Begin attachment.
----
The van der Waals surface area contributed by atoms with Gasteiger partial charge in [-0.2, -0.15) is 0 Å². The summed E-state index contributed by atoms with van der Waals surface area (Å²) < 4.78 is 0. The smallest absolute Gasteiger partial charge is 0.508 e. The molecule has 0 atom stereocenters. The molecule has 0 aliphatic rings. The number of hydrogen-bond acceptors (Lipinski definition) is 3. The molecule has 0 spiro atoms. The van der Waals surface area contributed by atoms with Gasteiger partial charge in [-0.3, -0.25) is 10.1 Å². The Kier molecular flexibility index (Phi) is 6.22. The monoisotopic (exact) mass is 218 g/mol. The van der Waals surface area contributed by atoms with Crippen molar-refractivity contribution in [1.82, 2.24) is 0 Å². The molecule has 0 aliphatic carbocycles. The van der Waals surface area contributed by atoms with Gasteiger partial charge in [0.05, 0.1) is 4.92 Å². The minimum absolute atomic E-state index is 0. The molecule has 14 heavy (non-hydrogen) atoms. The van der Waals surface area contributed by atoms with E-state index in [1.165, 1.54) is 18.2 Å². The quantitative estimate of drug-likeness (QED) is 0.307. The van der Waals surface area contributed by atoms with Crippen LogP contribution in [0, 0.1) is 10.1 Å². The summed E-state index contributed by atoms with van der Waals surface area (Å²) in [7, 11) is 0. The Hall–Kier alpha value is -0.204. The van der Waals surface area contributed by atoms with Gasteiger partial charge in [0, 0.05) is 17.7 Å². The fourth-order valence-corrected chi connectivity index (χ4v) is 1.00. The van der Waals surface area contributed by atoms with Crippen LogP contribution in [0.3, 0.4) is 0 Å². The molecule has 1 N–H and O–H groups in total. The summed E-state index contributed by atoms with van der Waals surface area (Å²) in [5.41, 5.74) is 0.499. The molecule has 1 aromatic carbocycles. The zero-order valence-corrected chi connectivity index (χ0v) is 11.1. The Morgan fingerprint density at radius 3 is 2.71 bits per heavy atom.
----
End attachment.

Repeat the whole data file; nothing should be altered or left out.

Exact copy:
The van der Waals surface area contributed by atoms with Gasteiger partial charge in [-0.2, -0.15) is 0 Å². The summed E-state index contributed by atoms with van der Waals surface area (Å²) < 4.78 is 0. The smallest absolute Gasteiger partial charge is 0.508 e. The molecule has 0 atom stereocenters. The molecule has 0 aliphatic rings. The number of hydrogen-bond acceptors (Lipinski definition) is 3. The molecule has 0 spiro atoms. The van der Waals surface area contributed by atoms with Gasteiger partial charge in [-0.3, -0.25) is 10.1 Å². The Kier molecular flexibility index (Phi) is 6.22. The monoisotopic (exact) mass is 218 g/mol. The van der Waals surface area contributed by atoms with Crippen molar-refractivity contribution in [1.82, 2.24) is 0 Å². The molecule has 0 aliphatic carbocycles. The van der Waals surface area contributed by atoms with Gasteiger partial charge in [0.05, 0.1) is 4.92 Å². The minimum absolute atomic E-state index is 0. The molecule has 14 heavy (non-hydrogen) atoms. The van der Waals surface area contributed by atoms with E-state index in [1.165, 1.54) is 18.2 Å². The quantitative estimate of drug-likeness (QED) is 0.307. The van der Waals surface area contributed by atoms with Crippen LogP contribution in [0, 0.1) is 10.1 Å². The summed E-state index contributed by atoms with van der Waals surface area (Å²) in [7, 11) is 0. The Hall–Kier alpha value is -0.204. The van der Waals surface area contributed by atoms with Gasteiger partial charge in [0, 0.05) is 17.7 Å². The fourth-order valence-corrected chi connectivity index (χ4v) is 1.00. The van der Waals surface area contributed by atoms with Crippen LogP contribution in [0.3, 0.4) is 0 Å². The molecule has 1 N–H and O–H groups in total. The summed E-state index contributed by atoms with van der Waals surface area (Å²) in [5.41, 5.74) is 0.499. The molecule has 1 aromatic carbocycles. The zero-order valence-corrected chi connectivity index (χ0v) is 11.1. The Morgan fingerprint density at radius 3 is 2.71 bits per heavy atom.